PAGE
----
The hill station of Dalhousie is full of old world charm and holds lingering echo’s of the Raj.: It covers an area of about 15 sq. km and is built over five hills (Kathlog, Potreyn, Tehra, Bakrota and Balun). The town is named after the British Governor General of the 19th century, Lord Dalhousie. The town’s height varies between 1525 m and 2378 m, and it is surrounded by varied vegetation—pines, deodars, oaks and
flowering rhododendron. Dalhousie has charming colonial architecture, including some beautiful churches, a veneer of Tibetan culture has added a touch of the exotic to his serene resort. This hill station also presents magnificent views of Chamba valley and the mighty Dhauladhar ranges with awe- inspiring snow covered peaks filling on entire horizon.


  • BY ROAD : Dalhousie is 485 km from Delhi, 335 km from Shimla, 360 km from Manali, 80 km from Pathankot, 127 km from Dharamsala via Chakki, 56 km from Chamba via Banikhet and 43 km from Chamba through Khajjiar.
  • BY RAIL : The nearest train station at Pathankot is 80 km away.
  • BY AIR : The closest airport is at Gaggal (Kangra) 114 km away.


This hill resort is gifted with a pleasant temperate climate. Summers are warm and cotton clothing with light woollens are adequate but winters are cold and heavy clothing is essential.


  • Kalatop Wildlife Sanctuary : This rises past Dalhousie and then goes down towards Khajjiar and Chamba. This covers an area of around 2000 hectares and has numerous animals (please see section on Khajjiar). The sanctuary area is covered with thick woods of pine, oak, and deodar. ln between, there are open pastures. The highway from Dalhousie to Chamba, through Khajjiar, cuts through the sanctuary. The Kalatop Forest Rest House is an attractive colonial-style wooden cottage and is accessible from Dalhousie from a track near the Lakkar Mandi.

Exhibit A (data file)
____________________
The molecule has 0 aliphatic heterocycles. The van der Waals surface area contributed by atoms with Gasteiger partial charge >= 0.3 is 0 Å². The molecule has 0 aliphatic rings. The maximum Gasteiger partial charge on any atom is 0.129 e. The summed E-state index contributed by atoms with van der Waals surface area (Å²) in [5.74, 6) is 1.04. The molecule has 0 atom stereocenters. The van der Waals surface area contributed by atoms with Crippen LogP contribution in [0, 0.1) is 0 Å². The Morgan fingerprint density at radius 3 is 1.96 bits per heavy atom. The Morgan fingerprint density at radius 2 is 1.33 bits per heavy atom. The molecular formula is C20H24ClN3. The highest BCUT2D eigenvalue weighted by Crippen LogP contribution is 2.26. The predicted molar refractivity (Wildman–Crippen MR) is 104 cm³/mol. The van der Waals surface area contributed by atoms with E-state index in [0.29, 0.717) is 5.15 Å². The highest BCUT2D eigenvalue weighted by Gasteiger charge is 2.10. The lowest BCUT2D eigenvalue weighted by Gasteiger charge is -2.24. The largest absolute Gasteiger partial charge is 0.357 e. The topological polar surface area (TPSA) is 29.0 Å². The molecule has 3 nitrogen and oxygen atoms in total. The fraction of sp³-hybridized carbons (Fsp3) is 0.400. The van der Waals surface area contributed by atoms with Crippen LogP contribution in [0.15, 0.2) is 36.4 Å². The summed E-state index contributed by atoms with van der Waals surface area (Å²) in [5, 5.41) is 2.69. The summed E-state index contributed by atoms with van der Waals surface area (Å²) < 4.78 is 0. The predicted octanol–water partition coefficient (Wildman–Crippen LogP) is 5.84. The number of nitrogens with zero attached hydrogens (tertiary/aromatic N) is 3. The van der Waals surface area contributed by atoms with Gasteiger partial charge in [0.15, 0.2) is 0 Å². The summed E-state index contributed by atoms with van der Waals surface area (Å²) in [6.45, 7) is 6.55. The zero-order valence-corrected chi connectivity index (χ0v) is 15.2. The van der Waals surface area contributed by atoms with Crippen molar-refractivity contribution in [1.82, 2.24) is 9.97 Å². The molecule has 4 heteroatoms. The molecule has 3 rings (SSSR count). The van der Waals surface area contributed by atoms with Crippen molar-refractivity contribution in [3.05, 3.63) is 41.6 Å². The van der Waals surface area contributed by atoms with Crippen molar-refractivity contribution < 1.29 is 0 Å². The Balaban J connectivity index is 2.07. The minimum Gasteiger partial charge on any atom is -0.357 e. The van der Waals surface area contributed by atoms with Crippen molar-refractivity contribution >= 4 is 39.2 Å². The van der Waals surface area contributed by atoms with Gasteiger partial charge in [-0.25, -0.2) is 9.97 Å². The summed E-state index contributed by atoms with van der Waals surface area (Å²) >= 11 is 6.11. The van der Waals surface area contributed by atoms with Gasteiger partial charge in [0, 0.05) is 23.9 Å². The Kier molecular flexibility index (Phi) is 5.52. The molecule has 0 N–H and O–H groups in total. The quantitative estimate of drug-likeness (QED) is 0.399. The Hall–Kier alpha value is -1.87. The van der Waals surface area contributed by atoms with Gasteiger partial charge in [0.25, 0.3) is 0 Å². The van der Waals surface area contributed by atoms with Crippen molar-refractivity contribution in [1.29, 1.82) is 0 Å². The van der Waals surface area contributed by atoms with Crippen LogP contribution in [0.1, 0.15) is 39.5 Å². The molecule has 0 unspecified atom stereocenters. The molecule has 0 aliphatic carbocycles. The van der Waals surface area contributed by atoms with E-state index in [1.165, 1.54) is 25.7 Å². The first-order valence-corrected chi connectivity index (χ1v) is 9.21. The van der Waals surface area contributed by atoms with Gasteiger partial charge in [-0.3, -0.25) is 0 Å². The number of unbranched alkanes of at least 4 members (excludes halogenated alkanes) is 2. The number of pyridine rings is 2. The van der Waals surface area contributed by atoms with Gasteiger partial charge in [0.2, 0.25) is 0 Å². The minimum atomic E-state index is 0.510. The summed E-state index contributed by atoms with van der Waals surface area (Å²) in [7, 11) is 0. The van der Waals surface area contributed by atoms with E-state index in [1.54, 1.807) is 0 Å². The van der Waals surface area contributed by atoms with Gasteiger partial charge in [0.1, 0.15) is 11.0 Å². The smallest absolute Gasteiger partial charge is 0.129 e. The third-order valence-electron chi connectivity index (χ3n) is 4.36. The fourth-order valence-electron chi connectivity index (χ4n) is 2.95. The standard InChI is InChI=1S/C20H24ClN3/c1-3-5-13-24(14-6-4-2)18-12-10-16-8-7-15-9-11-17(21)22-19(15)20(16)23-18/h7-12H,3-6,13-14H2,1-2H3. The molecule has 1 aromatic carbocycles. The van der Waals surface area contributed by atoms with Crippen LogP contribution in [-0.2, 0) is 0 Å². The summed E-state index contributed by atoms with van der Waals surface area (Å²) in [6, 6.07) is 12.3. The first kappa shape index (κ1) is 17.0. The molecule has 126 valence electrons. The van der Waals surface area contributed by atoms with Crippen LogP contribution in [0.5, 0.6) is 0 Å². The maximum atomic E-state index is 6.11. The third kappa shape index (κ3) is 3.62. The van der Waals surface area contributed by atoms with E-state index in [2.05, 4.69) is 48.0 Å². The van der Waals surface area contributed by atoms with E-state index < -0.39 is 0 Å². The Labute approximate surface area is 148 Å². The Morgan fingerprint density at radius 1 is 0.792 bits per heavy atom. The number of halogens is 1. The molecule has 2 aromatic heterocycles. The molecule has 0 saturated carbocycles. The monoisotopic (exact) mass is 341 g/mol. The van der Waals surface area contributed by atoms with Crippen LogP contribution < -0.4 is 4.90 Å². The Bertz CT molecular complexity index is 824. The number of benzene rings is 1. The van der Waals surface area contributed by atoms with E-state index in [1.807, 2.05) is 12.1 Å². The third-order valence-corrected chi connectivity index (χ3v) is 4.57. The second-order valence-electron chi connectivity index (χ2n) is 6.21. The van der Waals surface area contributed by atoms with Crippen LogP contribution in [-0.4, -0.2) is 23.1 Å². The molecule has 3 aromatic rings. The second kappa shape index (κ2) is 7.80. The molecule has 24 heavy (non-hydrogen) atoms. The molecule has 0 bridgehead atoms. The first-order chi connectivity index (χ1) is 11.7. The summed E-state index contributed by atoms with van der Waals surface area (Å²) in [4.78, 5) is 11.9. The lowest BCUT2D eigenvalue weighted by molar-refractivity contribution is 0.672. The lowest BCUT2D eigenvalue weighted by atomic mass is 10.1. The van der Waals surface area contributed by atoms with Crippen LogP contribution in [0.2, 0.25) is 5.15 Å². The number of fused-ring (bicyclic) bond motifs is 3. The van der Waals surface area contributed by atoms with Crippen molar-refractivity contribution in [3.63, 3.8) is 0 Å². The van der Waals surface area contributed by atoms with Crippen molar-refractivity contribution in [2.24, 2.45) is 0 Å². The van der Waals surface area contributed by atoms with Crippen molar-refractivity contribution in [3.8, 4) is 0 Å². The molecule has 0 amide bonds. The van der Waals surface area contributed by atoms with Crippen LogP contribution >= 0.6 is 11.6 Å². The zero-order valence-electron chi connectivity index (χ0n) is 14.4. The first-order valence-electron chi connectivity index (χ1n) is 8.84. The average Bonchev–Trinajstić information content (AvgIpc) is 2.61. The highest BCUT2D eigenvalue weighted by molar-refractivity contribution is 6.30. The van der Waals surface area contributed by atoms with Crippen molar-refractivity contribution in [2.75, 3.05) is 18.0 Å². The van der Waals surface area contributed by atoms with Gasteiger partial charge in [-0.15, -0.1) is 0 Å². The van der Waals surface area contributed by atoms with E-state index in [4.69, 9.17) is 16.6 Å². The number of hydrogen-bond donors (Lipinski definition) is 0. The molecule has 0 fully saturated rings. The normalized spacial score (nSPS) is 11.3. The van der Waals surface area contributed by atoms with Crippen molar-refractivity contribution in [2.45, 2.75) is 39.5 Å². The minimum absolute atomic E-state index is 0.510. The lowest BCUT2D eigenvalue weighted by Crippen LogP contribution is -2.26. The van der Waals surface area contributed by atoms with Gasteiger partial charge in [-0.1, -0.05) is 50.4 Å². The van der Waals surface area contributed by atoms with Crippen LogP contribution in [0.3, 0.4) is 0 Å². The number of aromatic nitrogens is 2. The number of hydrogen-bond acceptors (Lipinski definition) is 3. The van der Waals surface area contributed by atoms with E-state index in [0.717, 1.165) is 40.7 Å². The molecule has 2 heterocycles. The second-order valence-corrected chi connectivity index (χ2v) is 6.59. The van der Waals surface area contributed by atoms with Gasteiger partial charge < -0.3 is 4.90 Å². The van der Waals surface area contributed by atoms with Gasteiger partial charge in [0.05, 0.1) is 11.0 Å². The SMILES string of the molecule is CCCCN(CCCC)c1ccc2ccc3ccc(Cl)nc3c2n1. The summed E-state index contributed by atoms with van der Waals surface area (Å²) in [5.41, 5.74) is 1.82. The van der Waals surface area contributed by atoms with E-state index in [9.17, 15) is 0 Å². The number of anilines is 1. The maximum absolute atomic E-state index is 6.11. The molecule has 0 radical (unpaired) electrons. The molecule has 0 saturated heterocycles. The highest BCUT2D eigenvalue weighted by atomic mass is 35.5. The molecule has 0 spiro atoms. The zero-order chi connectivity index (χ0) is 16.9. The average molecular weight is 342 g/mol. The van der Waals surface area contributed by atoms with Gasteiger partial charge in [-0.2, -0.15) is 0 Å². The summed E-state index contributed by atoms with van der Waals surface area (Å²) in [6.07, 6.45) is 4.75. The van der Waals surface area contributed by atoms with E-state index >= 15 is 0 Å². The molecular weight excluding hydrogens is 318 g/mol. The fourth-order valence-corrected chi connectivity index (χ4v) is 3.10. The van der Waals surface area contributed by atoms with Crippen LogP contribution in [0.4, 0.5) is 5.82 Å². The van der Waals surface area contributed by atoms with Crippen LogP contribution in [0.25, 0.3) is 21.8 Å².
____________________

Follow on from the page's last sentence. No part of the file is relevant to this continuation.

• Satdhara and Panchpulla : Panchpula is about 3 kms from Dalhousie’s General Post Office and has a clear stream that gushes down from the heights of Dainkund (Dhyankund). By the roadside, a memorial, surrounded by water-pools fed by the stream, has been built in memory of the freedom fighter, Sardar Ajit Singh. En route to the memorial, the waters of the Satdhara springs are believed to have therapeutic properties.
  • St. John’s Church is the oldest one and dates back to 1863; this is located at Gandhi Chowk. St. Francis’, the Catholic Church, lies just above Subash Chowk and dates back to 1894; the dressed-stone, dark woodwork and stained glass windows are finely done.
  • St. Oswald’s Church is in the cantonment of Bakloh. The cantonment at Balun has St. Andrew’s Church built by the Presbyterians.
  • Tibetan Handicrafts Centre : Run by Tibetan refugees, this is a couple kilometres after Gandhi Chowk, en route to Khajjiar. At the Centre you can also place an order for carpets and other items.
  • Bakrota (Bakhrote) Hills and Dainkund : This is a delightful excursion of around 5 kms that encircles Lower Bakrota and can extend longer to the hill of Dainkund. From the top of Dainkund, on a clear day, you can even see the three main rivers of the area the Ravi, the Beas and the Chenab. En route are colonial houses and small attractive spots – and one of these places is the Subash Baoli, where noted freedom fighter, Netaji Subash Chandra Bose walked and contemplated while recuperating from an illness in 1937.
  • Bara Pathar : 4 kms from town and placed in thick woods, this is a small temple dedicated to the deity, Bhulwani Mata. This is in the village of Ahla en route to Kalatop.



This recently built HPTDC hotel is named after the mythical
abode of Lord Shiva, the mountain of Manimahesh Kailash
(5,656m). On a clear day, this peak can be seen from the hotel
ADDRESS: The Manimahesh, Dalhousie
Distt. Chamba(HP)-176304, Tel. (O1899)242793
E-mail : manimahesh@hptdc.in

In an old-world bungalow, this is an economy hotel and is
centrally located.
ADDRESS : The Geetanjali, Dalhousie Distt. Chamba,
Tel. :(01899)242155 Email : da|housie@hptdc.in

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